It is not uncommon, that craftspeople get into affectionate bonding with the tools of their trade as well as the things they produce. Such relationships are not limited to craftspeople, but can also be transmitted on a societal level through culture, as practices like the broken needle festival Hari-Kuyō in Japan show. Also, there always have been practices of care by the underprivileged for their belongings, out of sheer necessity.
I’m generally interested in caring and respectful relationships with the objects that we surround ourselves in everyday life. But, practices and the knowledge of care are highly situated, which means there isn’t simply a universal theory to apply. Care practices draw from diverse influences in feminist and intersectional activism and theory. To develop a practice of care means to reference these works and take them seriously. A practice of care needs to be developed and grown within its applied context.
But before we can get into that we must ask, what is the relationship to our mobile phones? This is a necessary first step for a deeper understanding of our relationship to this modern companion objects. It is also a necessary first step for discovering possible entry points for care practices. Relationship in this context means the thinking about, feeling about and interaction with mobile phones.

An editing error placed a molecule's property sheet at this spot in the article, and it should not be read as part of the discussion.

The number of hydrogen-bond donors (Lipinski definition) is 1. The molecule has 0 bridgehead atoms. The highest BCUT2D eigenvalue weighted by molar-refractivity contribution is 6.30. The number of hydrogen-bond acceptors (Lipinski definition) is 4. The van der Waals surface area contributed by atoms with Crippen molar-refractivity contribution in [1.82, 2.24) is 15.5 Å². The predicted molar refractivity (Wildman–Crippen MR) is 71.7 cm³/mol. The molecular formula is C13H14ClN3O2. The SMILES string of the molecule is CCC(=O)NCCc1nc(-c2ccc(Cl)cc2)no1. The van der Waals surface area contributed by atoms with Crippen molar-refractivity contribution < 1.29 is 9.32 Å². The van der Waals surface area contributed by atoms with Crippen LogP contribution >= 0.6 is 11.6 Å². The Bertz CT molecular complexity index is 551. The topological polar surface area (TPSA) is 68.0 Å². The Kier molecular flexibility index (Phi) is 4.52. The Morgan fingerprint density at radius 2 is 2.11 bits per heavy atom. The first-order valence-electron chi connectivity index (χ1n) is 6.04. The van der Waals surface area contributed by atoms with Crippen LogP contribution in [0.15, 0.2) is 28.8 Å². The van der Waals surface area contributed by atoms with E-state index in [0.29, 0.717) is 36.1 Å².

The approach I’m tracing in this document is partially rooted in my own experience.
My mother studied ceramics and she had her workshop in our home. I grew up with her lived experience as a craftsperson and through her practice she thought me the beauty of everyday objects. I learned how they should be treated with respect and even affection.
Two other cornerstones of my life dealt with electronic waste.
I worked in e-waste recycling for quite a while, through a program in social support. I was in a different headspace back then and the activity was very welcomed by me. The physical labor, involving a lot of axe work, is arduous. The main goal of e-waste recycling is, to separate the valuable part from the unimportant ones. During that time, I got to know a lot of devices from the inside. It made me acutely aware of materiality of electronic devices as well as the processes involved in taking them apart.
Last but not least, was I welcomed into a research project that dealt with electronic waste on a global scale, aptly named Times of Waste. We used a “follow-the-thing” approach to trace a smartphone’s becoming, starting from the extraction of raw materials, until its demise, the recycling part. What struck me most, during the research project, was the incredible entangled mess, that makes up a smartphone. The distributed global mesh of extraction, production, use and recycling is simply wondrous and almost beyond believe, that something like this can come into existence and maintain its presence.
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Fairphone. “The Most Sustainable Phone Is the One You Already Own,” May 20, 2019. https://www.fairphone.com/en/2019/05/20/the-most-sustainable-phone-is-the-one-you-already-own/.
Wilson, Mark, and Mark Wilson. “Smartphones Are Killing The Planet Faster Than Anyone Expected.” Fast Company, March 27, 2018. https://www.fastcompany.com/90165365/smartphones-are-wrecking-the-planet-faster-than-anyone-expected.
Fairphone. “Zooming in on 10 Materials and Their Supply Chains,” May 4, 2017. https://www.fairphone.com/en/2017/05/04/zooming-in-10-materials-and-their-supply-chains/.